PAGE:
|Author: The Sole Survivor||Original Source: SFACG|
|Translator: CatatoPatch||English Source: Re:Library|
Interesting. Definitely an interesting fellow.
“You may raise.”
I silently glanced at Ansom Krayt, signaling for him to receive the black crystalline card from Werdeness.
Naturally, the experienced grand merchant understood the significance of that action, and smiled as he rose.
Seated on my chair, I gently tapped on the tabletop before me, increasing to a near rhythmic pace as the seconds ticked by in silence. Suddenly, I asked, “There’s been a matter that has been troubling me recently, Mr. Werdeness. Would you be so kind as to offer me some advice on it?”
“My lord, Otto is fine.” He answered, head lowered, chest brimming with confidence. “Are you perhaps referring to those 14 nobles who were found to be embezzling?”
“You could say that, yes.”
He smiled deviously upon hearing that, “So there were others who had incurred your wrath as well.”
I was thinking that, but my main issue is with those profiteering merchants, not really the nobles -I already have a solution for that problem. But Werdeness does seem to have something to say on this matter, perhaps I should let him finish.
I nodded my head approvingly. “Very astute of you. How about you tell me your views on this matter?”
“They should be executed,” he answered firmly, but immediately pivoted, “but not all of them.”
Just what I wanted to hear -that was exactly what I had in mind as well.
Having said that, Otto sneaked a glance at me. I was just as impassive as before, but for the briefest of moments, he spotted a flicker in my eyes; he knew his answer was right.
“My lord was generous enough to give these people a chance to bring glory to their families -a most magnanimous act. Yet those ungrateful curs dared to bite the hand that fed them. Even a thousand deaths wouldn’t be enough!”
Maybe not a thousand… just one. Just one is enough.
“However… that is only on a personal level…”
Embezzlement, at its root, wasn’t a serious crime, at least not one which would require mass executions. To the nobles, this was just me making a molehill out of a small problem. Yet to me, this was a matter of them stepping on my goodwill, throwing shade at my extended hand, spoiling my base.
Our views were different on this matter, as such matters tended to be. Yet the difference in our strengths had already decided who was in the right.
My own power could easily overwhelm those fourteen noble houses combined, but this wasn’t a simple matter of punishment. This was a dispute between nobles. Even if I wanted to make an example out of them, I couldn’t go overboard, not without future consequences.
Hence, I decided to kill some, and let some off the hook, or at least spare them the executioner’s block. Before that however, they had to be taught a painful lesson.
(This chapter is provided to you by Re:Library)
(Please visit Re:Library to show the translators your appreciation and stop supporting the content thief!)
“My lord,” he continued, “Have you perhaps heard of the tale of a noble man and his dog versus a commoner? A nobleman’s dog bit a commoner to death. As recompense, the nobleman tossed the commoner’s elder brother a gold coin, and left. In retaliation, the deceased’s elder brother slew the dog in secret. Upon learning of that fact, the nobleman wasted no small amount of gold to have that commoner punished and ultimately arrested.”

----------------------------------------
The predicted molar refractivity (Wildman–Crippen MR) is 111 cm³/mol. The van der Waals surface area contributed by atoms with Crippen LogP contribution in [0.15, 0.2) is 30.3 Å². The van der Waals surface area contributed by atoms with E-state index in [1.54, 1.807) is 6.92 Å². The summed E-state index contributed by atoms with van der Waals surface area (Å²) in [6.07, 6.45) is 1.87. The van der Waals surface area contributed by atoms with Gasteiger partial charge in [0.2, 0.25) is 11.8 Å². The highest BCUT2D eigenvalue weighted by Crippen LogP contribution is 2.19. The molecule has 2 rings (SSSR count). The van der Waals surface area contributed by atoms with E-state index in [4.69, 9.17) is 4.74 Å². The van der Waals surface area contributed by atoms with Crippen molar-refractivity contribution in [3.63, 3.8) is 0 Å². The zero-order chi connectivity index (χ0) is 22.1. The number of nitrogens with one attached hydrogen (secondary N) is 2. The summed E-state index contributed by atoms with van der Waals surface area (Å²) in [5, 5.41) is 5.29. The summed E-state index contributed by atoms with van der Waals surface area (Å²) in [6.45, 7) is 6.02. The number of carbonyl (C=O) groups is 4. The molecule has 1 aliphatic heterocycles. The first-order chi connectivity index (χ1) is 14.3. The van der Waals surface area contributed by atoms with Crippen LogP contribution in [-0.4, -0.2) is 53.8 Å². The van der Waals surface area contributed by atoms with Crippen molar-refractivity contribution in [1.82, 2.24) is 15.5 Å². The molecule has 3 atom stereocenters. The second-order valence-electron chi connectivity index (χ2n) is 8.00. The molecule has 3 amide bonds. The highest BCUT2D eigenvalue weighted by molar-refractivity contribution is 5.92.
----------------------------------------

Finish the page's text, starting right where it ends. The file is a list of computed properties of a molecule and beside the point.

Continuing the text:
Otto had a reason for telling me that story, what he was trying to tell me was that even if those noble houses were to be punished, they would not reflect on what they did wrong, only what they had to pay.
If the punishment was the equivalent of a gold coin, they would just toss it my way. But if the punishment crossed a line… anything could happen.
Naturally, they couldn’t get me arrested, they couldn’t even harm me. But they could stir up trouble, and that would be a pain.
“Just state what you’re thinking.”
I waved my hands in a standoffish manner, giving him the go-ahead.
“I can see my lord does not wish to waste time, so your humble servant will keep it concise.” Seeing my growing lack of interest in his little cautionary tale, he quickly moved on, “In your humble servant’s view, the three most egregious offenders should be fined the amount they stole, and executed. The remaining eleven would be fined, but at a rate ten times of what they stole.”
I nodded my head placidly. His ideas mirrored my own, except I would pick the top five instead. Though, my fines would probably be half of what he requested.
“Isn’t ten times a little too much?” Silent up till now, Ansom finally chimed in with a shake of his head.
“Hm. Then what does Sir Ansom feel is a reasonable amount?”
Ansom turned to look my way, and upon seeing that I wasn’t objecting, lowered his head in thought. “What I mean to say is, the amount isn’t the problem, but what if their houses are unable to pay? Or what if they just give up on their family member?”
“Those are definitely possibilities. But a fallen house is still a noble house. Even in their state, as long as one was willing to wring extra hard, it is possible to squeeze those extra coins out of them. And if they dare to not pay, killing them isn’t hard either. And even if my lord forgives them, they’ve already committed the grave sin of offending my lord. Perhaps my lord might one day remember their transgression? And as followers of my lord, would they not want to avenge him?”
A grand merchant through and through – his skill with the tongue was more than earned. And wasn’t squeezing every bit of profit right up his alley? Looking at the eagerness on his face, I could tell he was absolutely planning to take on this task, as a means of showing his worth.